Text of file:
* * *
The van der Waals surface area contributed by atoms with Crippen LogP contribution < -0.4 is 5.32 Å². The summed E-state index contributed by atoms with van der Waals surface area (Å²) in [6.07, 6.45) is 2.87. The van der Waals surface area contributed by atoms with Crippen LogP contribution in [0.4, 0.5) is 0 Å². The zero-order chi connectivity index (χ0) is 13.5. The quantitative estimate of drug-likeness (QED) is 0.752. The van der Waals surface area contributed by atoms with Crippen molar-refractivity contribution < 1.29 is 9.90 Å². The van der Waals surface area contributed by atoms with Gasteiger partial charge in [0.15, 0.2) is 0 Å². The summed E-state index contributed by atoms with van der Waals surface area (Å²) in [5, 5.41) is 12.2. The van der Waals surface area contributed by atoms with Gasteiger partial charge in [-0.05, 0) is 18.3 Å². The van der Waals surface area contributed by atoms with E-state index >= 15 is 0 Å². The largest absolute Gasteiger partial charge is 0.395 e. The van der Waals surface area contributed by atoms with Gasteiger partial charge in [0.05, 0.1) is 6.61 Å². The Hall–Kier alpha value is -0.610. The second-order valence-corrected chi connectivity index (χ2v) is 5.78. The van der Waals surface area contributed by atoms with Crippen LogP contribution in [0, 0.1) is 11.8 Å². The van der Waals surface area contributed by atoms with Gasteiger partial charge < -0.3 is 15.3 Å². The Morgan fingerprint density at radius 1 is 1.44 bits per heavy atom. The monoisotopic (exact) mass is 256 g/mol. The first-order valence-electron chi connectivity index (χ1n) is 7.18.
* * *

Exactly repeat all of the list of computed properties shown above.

The van der Waals surface area contributed by atoms with Crippen LogP contribution < -0.4 is 5.32 Å². The summed E-state index contributed by atoms with van der Waals surface area (Å²) in [6.07, 6.45) is 2.87. The van der Waals surface area contributed by atoms with Crippen LogP contribution in [0.4, 0.5) is 0 Å². The zero-order chi connectivity index (χ0) is 13.5. The quantitative estimate of drug-likeness (QED) is 0.752. The van der Waals surface area contributed by atoms with Crippen molar-refractivity contribution < 1.29 is 9.90 Å². The van der Waals surface area contributed by atoms with Gasteiger partial charge in [0.15, 0.2) is 0 Å². The summed E-state index contributed by atoms with van der Waals surface area (Å²) in [5, 5.41) is 12.2. The van der Waals surface area contributed by atoms with Gasteiger partial charge in [-0.05, 0) is 18.3 Å². The van der Waals surface area contributed by atoms with E-state index >= 15 is 0 Å². The largest absolute Gasteiger partial charge is 0.395 e. The van der Waals surface area contributed by atoms with Gasteiger partial charge in [0.05, 0.1) is 6.61 Å². The Hall–Kier alpha value is -0.610. The second-order valence-corrected chi connectivity index (χ2v) is 5.78. The van der Waals surface area contributed by atoms with Crippen LogP contribution in [0, 0.1) is 11.8 Å². The van der Waals surface area contributed by atoms with Gasteiger partial charge < -0.3 is 15.3 Å². The Morgan fingerprint density at radius 1 is 1.44 bits per heavy atom. The monoisotopic (exact) mass is 256 g/mol. The first-order valence-electron chi connectivity index (χ1n) is 7.18.